Saturday, February 2, 2013
"Super" Bowl Makes Me Feel Guilty
Full disclosure(or at least partial): I LOVE Major League Baseball, I LOVE college football and I really, really like college basketball. I like NFL football and NBA hoops. Like most good fans ever since I turned 30, got married, became a parent and started aging, my capacity to be truly fanatical ("fan") about four sports has deteriorated. I used to have my own season tickets for Husky and Hawks football. Used to buy a partial Sonics ticket package as well as shared season tickets for the M's. I would attended 40 or more games annually, not counting high school hoops. Over the years, my weekly interest in regular season NBA and NFL games has cooled. I find it all interesting, but not particularly exciting, let alone arousing.
So every year, I sit and watch the NFL playoffs with interest, mild interest. I don't watch every game, unless the Hawks are playing. But I watch. And usually attend one of those low level Super Bowl parties that pizza, beer, chips and big screen TV peddlers love so much. We throw $25 each into some barely understandable quarterly, half and full game pools. We eat like pigs, slobbering and spilling food all over the floor and ourselves. Everybody gets very quiet, shushing each other every time one of those incredibly creative and artistic TV commercials comes on. AND....as the kids eat, get bored and go outside to damage toys and each other, many of the females enjoy their third drink, arguing happily over whose husband is the laziest, sloppiest pig. A small handful of men focus on the screen and actually watch the game. I find myself struggling through this because (as I will with the 49ers / Ravens) I usually have little or zero interest in who wins the Super Bowl.
I feel kind of bad as I nod when several of my neighbors high five each other after a particularly well executed 4 yard run off tackle or a crushing hit by a line backer blowing up a bubble screen. As a running back is helped off the field all of my pals seem to have detailed knowledge of the entire career of his back up, a fourth year guy from SouthWesternNorthCentral Puerto Rican State College. Again I nod, yes I have heard he is a pretty good north south runner. I silently ponder the possibility that the Super Bowl football field actually runs east-west. WIll north-south runners simply run out of bounds every carry? And God forbid, what if a running back is a "down hill runner"? I tell myself, relax, this all must be meaningful, look how interested everyone else is!
The stars of a Super Bowl are the 160 players and coaches from the two teams. We better believe these guys have real star power. There aren't over 33 credentialed media people for each of them (over 5,000 total) there for nothing...I guess. Don''t let the fact that most reporters at Super Bowls spend 98% of their print and air time writing and talking with and about, other media members. Saturday, February 2nd I watched an ESPN "analysis team" with the sound off obviously talking about the big game. They were wearing those fancy dark banker looking suits. They all had really neat looking haircuts. They were perched on some miniature fake football field, green with fake turf and real advertisements. They were sitting in those high director chairs in a semi circle. They all looked very serious, gesturing with face, arms and hands with great animation. And there were NINE of them!!! NINE! I recognized Gruden and Dilfer and a few other guys whose names I don't know. The rest could have been Men's Warehouse salesmen for all know. Again, I feel guilty. There is a large crowd of fans gathered around these experts in a live audience. Those fans obviously know who these experts are and cannot get enough of them. There appeared to be no current players or coaches there at all.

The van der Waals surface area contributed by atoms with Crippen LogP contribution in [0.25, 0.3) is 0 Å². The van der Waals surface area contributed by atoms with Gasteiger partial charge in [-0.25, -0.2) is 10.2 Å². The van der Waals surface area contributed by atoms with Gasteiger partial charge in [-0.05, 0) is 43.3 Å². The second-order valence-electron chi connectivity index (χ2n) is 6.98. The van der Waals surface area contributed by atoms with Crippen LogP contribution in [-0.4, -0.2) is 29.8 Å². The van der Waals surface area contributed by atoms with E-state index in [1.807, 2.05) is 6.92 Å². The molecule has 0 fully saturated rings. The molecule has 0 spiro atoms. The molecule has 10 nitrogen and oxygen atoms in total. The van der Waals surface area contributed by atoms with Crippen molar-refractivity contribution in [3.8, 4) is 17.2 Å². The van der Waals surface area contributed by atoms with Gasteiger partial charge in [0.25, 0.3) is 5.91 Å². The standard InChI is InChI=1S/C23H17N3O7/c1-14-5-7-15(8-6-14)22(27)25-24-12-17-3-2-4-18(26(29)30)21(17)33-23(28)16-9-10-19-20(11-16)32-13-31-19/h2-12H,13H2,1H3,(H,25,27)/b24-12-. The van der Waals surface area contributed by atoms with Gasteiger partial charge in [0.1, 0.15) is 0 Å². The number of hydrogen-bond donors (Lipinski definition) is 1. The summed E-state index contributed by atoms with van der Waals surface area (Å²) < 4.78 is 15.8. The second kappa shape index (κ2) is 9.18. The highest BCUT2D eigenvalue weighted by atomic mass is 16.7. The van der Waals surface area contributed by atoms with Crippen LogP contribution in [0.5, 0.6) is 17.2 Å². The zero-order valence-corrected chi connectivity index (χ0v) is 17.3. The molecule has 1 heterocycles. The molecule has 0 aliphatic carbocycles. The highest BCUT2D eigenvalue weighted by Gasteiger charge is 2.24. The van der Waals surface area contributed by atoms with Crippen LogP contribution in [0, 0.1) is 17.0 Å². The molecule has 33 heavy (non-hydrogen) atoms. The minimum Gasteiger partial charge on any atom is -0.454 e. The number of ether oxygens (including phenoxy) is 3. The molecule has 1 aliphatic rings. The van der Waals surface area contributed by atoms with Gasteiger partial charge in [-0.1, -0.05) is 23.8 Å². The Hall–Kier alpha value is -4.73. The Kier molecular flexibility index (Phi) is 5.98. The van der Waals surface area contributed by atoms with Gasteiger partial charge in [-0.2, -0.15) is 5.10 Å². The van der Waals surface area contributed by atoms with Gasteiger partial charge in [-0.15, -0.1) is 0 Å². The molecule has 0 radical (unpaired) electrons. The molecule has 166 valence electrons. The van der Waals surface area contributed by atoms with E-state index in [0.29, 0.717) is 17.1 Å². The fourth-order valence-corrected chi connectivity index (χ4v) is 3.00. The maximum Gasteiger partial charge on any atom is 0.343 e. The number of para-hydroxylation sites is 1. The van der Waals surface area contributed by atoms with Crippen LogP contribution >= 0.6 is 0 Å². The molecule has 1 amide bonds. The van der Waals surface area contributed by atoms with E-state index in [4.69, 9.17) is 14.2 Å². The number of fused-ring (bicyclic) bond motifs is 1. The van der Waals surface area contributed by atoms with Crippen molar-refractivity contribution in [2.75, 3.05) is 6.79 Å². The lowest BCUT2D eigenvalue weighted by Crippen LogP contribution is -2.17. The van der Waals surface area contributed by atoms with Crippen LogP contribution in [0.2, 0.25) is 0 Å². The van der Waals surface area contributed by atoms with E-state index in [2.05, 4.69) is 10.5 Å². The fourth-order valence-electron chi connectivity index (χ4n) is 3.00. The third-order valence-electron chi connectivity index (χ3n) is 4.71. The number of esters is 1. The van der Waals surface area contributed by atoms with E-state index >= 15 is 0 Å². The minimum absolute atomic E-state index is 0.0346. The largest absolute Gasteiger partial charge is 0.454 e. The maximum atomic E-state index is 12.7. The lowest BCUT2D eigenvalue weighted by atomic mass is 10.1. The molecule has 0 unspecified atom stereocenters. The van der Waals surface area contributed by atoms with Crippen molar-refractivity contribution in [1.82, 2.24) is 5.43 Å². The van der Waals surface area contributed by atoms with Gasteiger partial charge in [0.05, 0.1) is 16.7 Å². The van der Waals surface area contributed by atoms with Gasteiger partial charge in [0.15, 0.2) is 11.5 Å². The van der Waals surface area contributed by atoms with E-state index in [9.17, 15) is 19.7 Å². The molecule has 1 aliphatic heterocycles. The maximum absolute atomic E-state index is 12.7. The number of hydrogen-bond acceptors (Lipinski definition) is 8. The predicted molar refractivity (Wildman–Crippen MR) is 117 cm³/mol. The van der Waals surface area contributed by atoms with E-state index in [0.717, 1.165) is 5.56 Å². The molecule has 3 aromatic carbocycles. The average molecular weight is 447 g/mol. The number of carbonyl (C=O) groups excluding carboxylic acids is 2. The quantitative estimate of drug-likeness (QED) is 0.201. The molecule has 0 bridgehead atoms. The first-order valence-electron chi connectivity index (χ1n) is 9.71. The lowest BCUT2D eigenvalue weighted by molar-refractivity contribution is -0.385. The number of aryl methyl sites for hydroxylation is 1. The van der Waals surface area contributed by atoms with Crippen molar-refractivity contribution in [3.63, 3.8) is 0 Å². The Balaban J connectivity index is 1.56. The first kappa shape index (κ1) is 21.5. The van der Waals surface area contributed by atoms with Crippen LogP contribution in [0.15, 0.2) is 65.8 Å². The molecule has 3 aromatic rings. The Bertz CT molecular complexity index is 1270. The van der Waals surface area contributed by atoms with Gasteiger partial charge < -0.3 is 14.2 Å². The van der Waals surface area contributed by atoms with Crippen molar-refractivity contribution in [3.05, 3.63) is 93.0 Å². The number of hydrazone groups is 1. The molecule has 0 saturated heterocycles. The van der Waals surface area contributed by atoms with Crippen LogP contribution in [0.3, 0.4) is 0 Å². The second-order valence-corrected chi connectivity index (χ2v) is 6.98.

The attention grabbing TV advertisements at $4 million per 30 second spot took up 47 minutes of the 2012 Super Bowl. In contrast, at about 65 plays per game there is around 11 minutes of actual football played in a Super Bowl. I know. Don't act like the pregame, half time and post game shows along with sideline reports, "cheer leaders" and TV crew analysis aren't really gripping, even riveting!
And the game itself is very important to all involved. Not only do winning players and coaches receive the biggest, heaviest, tackiest rings ever produced, they get a winner's share of $88,000! Incredible! On average an NFL player is paid a base salary of about $1.9 million per season or $118,750 per regular season game. So that $88,000 is like a 4.6% bonus, pretty cool. Boeing had a great 2012 and all its non-executive workers were given a mere 4% bonus. This is real folding money! And I know that this is true, pure capitalism, at work all this money. Never mind that more than 33% of all attendees for Super Bowls are doing so as a corporate tax deduction. I don't feel really connected to the Super Bowl? Wait a minute!!! I am actually subsidizing the attendance of a third of the crowd! I am a contributor! I am feeling more a part of things now.
As Rosanne Rosannadanna used to say, "Never mind!" Have a great Super Bowl anyway!
Posted by Mike at 1:58 PM